Thursday, December 15, 2022

Stalin Opposed Having a Separate Ethnic Russian Republic, Newly Released Document Shows

Paul Goble

            Staunton, Dec. 14 – The portal and the “Documented Past telegram channel of the Russian State Archives has published a letter Stalin sent to members of the Politburo in February 23 raising questions that arose again at the end of Soviet times and reverberate to this day: could and should Moscow create an ethnic Russian republic?

            The peoples’ commissar for nationality policy at the time and future dictator of the USSR distributed his letter on this point to the Bolshevik leadership less than two months after the treaty establishing the USSR was signed and well before it was ratified and went into effect (

            Stalin noted that four entities had signed the union treaty, two union republics--Ukraine and Belarus  -- and two federations – the RSFSR which included autonomies that at that time extended into Central Asia and Kazakhstan and the Trans-Caucasian SFSR which included Azerbaijan, Armenia, and Georgia.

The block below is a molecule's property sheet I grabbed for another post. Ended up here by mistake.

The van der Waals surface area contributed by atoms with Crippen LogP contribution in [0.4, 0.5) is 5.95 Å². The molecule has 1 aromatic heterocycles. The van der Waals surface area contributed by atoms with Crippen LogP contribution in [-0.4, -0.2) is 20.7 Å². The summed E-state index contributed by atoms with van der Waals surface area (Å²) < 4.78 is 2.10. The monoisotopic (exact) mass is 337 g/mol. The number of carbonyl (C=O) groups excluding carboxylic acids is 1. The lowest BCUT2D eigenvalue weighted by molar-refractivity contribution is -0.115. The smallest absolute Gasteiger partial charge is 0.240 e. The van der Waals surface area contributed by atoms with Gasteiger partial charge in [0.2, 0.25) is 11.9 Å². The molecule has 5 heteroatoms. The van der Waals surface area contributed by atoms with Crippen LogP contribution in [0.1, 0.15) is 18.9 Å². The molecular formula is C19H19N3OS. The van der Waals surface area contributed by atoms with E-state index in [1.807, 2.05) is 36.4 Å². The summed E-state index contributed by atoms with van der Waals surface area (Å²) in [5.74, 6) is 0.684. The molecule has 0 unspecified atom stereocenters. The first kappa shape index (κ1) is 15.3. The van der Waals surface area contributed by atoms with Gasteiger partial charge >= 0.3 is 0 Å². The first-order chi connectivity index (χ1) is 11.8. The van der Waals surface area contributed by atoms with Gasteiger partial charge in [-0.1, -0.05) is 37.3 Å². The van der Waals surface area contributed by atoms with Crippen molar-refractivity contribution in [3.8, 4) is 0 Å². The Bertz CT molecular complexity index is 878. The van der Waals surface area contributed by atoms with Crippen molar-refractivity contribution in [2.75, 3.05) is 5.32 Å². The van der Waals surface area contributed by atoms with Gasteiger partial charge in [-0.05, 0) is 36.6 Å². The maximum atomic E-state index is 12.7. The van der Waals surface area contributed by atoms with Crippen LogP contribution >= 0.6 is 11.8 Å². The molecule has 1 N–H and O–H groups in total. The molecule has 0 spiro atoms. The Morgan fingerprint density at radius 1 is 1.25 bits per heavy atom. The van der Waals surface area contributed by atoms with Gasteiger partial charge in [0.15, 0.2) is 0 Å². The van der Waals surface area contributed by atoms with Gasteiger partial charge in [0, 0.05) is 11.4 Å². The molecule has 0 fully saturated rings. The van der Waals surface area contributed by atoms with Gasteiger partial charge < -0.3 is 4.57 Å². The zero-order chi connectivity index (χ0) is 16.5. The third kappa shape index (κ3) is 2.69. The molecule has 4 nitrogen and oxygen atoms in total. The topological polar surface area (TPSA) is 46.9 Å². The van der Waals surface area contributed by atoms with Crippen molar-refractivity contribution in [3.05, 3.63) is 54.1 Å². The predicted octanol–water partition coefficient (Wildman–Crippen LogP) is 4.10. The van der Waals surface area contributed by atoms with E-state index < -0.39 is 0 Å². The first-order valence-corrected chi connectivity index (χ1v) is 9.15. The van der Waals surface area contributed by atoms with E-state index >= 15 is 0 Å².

That raised the question, the nationalities chief said, as to whether the autonomous republics of the federations should be allowed to join the Union as full-fledged republics and sign the union treaty as Ukraine and Georgia, something he suggested certain non-Russian comrades were pushing.

            Such an arrangement would have advantages, Stalin conceded since it would “simplify the structure of the new state.” But it would have one very negative consequence: it would force the country to address “a poorly resolved dilemma – what then should b done with the Russian people?”

            Were autonomous republics allowed to become union republics and join the USSR in that capacity, that would “destroy the RSFSR” because it would “oblige us to create a separate Russian republic,” an action that would require redrawing many borders and could leave many major cities in the hands of non-Russians.

            That could lead to disaster, he continued, because it would leave the Russian people with “nowhere to go” and would force the Bolshevik government to “formalize the status” of ethnic Russians in ways that could have unpredictably but potentially dangerous consequences.

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